CHARLOTTE, N.C. -- The most telling sign that the Hornets' days in Charlotte are officially over came in a call to their offices Thursday, a day after their season ended.
"Thank you for calling the Charlotte Sting," the recorded message said, referring to the WNBA franchise that shared the Charlotte Coliseum with the Hornets. When placed on hold, highlights from Sting victories are played instead of Hornets wins.
Yep, it's official.
The Hornets are already gone, their 14-year existence in Charlotte ending with Wednesday night's 103-95 loss to the New Jersey Nets in the Eastern Conference semifinals.
All that is left is for the moving vans to pull up to Hive Drive, pack up the last of the purple and teal gear and head on down the road to New Orleans, where the Hornets will begin playing next season.
The players have long known their fate, but the sting of it still hit following their final game as the Charlotte Hornets.
"It hurts, especially since I was drafted there," guard Baron Davis said. "It hurts, but this is part of the NBA, part of being a professional."
The players never did say goodbye or pack up anything of their things before leaving for New Jersey. Needing a win to stay alive in the series, they refused to admit a loss would end their days in Charlotte.
So there was little time for reflection and no time to think about the future.
Now that it's here, there's no where to hide.
"I'll remember all the good memories," said guard David Wesley, at five years in Charlotte the longest-tenured Hornet.
"All the people I've had a chance to meet build relationships with. But I plan to continue those relationships and build even more here."
Wesley is likely the only Hornet who will stay in Charlotte even after the team has moved. He spent several years building his dream home here, has most of his family living nearby, and loves the city enough to make it his permanent home.
But most everyone else is gone. Coach Paul Silas has said he could never envision himself living in a city without an NBA team, which Charlotte became late Wednesday night, even though he, too, loves his home and the city.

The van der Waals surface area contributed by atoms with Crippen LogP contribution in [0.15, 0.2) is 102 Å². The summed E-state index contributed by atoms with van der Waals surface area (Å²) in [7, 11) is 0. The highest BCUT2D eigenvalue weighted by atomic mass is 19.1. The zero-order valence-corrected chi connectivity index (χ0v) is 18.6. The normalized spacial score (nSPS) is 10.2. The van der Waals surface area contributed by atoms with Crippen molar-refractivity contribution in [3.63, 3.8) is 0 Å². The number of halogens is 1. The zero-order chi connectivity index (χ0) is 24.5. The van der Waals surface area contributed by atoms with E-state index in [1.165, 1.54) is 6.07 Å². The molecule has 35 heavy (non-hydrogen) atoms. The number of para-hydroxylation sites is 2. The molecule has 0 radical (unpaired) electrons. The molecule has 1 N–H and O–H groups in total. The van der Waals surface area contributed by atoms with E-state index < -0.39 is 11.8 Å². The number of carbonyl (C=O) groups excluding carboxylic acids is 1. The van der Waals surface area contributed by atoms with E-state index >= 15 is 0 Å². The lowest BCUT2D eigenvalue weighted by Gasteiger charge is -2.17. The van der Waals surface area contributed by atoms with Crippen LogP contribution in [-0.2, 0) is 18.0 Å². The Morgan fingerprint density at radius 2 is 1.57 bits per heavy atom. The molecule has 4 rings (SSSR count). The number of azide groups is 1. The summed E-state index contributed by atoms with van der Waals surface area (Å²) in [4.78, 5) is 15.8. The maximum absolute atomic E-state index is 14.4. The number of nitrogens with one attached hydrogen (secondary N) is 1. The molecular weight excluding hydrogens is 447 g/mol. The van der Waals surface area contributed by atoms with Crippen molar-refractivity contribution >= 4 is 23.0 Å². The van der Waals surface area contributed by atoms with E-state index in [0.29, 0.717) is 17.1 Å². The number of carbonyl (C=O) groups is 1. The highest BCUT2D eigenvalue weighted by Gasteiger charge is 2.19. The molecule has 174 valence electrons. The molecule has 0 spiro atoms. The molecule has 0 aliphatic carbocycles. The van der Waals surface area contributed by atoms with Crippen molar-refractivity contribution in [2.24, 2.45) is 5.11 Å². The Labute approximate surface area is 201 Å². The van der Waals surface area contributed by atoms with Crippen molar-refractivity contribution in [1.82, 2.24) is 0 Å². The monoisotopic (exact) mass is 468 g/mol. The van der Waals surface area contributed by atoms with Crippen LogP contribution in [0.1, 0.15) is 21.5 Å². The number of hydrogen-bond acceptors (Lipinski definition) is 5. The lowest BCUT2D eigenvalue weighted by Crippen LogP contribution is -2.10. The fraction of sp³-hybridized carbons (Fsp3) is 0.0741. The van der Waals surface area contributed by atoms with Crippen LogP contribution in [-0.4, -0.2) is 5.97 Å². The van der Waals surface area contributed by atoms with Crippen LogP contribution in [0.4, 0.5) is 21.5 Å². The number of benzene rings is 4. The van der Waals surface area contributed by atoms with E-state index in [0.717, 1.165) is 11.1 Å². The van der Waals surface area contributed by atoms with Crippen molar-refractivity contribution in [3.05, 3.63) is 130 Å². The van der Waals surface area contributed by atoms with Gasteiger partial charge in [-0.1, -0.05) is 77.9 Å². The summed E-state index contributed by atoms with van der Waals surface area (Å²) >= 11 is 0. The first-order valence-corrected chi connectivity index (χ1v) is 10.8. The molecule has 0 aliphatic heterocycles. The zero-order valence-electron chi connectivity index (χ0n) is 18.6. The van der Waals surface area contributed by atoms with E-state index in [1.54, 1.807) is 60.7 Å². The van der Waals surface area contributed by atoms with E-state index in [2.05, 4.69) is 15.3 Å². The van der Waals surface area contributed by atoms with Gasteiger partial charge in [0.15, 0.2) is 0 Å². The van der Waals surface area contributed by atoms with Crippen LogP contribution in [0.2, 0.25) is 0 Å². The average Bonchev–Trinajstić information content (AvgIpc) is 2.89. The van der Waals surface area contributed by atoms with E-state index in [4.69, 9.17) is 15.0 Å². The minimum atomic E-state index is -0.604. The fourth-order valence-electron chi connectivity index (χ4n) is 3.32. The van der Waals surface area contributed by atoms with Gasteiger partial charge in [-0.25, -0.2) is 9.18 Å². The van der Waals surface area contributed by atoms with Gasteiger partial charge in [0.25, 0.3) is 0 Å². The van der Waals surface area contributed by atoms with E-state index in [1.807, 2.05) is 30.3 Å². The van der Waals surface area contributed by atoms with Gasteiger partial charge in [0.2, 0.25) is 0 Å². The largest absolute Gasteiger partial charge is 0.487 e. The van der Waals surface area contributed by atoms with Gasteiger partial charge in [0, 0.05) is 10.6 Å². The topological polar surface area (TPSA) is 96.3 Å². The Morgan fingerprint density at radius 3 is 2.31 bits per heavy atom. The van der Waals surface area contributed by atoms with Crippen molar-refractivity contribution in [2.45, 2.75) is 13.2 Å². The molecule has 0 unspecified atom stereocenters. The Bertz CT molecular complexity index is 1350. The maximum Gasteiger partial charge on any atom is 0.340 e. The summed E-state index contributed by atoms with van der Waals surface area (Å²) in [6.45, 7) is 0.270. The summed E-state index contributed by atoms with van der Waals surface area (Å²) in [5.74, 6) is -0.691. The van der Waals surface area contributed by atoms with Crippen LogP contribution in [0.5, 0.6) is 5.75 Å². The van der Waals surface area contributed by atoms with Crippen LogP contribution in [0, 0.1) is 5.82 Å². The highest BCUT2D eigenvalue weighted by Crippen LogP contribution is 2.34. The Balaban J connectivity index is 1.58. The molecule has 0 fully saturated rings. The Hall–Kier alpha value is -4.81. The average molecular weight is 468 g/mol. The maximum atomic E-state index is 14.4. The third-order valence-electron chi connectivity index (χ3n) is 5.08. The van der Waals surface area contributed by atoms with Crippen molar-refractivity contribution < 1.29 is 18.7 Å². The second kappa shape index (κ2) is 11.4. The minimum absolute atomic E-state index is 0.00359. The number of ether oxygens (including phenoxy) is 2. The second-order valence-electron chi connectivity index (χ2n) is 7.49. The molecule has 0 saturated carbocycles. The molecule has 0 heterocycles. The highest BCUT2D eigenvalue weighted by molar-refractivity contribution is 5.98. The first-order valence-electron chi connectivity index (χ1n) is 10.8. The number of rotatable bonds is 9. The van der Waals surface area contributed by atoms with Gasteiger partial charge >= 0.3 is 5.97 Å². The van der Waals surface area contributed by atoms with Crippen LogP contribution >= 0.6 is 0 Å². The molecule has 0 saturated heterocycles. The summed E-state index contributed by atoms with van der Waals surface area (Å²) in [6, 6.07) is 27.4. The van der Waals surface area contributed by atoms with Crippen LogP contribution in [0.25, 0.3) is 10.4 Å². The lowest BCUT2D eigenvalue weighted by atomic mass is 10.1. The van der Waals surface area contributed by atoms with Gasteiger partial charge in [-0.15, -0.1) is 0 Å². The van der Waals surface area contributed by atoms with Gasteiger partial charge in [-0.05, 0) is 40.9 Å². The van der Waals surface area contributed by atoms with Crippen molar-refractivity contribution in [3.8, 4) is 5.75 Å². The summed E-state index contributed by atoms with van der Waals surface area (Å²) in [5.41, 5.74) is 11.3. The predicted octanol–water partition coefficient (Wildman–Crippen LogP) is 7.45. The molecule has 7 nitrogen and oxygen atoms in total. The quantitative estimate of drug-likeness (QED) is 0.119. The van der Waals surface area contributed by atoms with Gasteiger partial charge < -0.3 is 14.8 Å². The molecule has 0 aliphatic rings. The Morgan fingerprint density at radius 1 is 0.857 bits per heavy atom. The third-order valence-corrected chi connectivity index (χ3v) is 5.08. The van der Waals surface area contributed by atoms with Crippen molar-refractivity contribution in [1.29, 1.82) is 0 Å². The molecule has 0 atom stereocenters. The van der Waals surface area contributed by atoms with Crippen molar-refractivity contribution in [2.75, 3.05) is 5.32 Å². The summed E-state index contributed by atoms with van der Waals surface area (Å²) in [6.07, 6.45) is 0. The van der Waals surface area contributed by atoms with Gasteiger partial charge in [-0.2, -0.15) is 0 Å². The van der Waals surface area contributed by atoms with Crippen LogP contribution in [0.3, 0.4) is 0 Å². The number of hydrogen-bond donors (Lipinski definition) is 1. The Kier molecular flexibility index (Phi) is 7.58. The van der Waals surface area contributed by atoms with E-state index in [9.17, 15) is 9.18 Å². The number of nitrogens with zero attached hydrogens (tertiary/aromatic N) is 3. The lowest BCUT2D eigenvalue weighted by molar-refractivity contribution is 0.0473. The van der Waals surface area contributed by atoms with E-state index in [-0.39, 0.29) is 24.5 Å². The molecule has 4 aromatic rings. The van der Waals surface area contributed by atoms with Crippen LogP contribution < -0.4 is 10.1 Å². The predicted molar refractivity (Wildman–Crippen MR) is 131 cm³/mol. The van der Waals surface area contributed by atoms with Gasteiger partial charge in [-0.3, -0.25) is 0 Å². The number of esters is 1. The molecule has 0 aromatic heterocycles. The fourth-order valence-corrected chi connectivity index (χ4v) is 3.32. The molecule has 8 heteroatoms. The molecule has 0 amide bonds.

The Hornets fought hard to prolong their days in Charlotte, hovering around the .500 mark as injuries crippled them through most of the regular season.
Leading scorer Jamal Mashburn missed 42 games with a strained abdominal muscle, Wesley and forward George Lynch both missed significant time with foot injuries.
It was all they could do to stay afloat, finally making a push for the playoffs when Mashburn returned. They reeled off seven straight victories late in the season to put them in postseason contention, then rallied to earn the fourth seed in the Eastern Conference.
The Hornets did it all in front of dwindling crowds and amid speculation about their future in Charlotte. They had essentially been a lame-duck franchise since last June, when voters soundly defeated a referendum on a new arena.
When the arena plan fell, so was almost any chance of keeping the team in Charlotte. Ownership began courting other cities to make them an offer, with so much activity it became dizzying to keep up with.
They finally settled on New Orleans, then waited for approval to move.
It came last week, in the midst of their playoff run. But like the rest of their season, that didn't come easy, either.
Mashburn went down with a virus 10 minutes into Game 1 of their first round series. He was hospitalized twice, treated for anemia and a vitamin deficiency, only to be hit with vertigo that left him bedridden and unable to even attend the games, let alone watch them.
Without him, the Hornets didn't stand a chance against the Nets.
"Who knows what might have been with Mash?" Silas said. "Maybe we could have done something special that would have closed our time out here on a high note. Who knows?"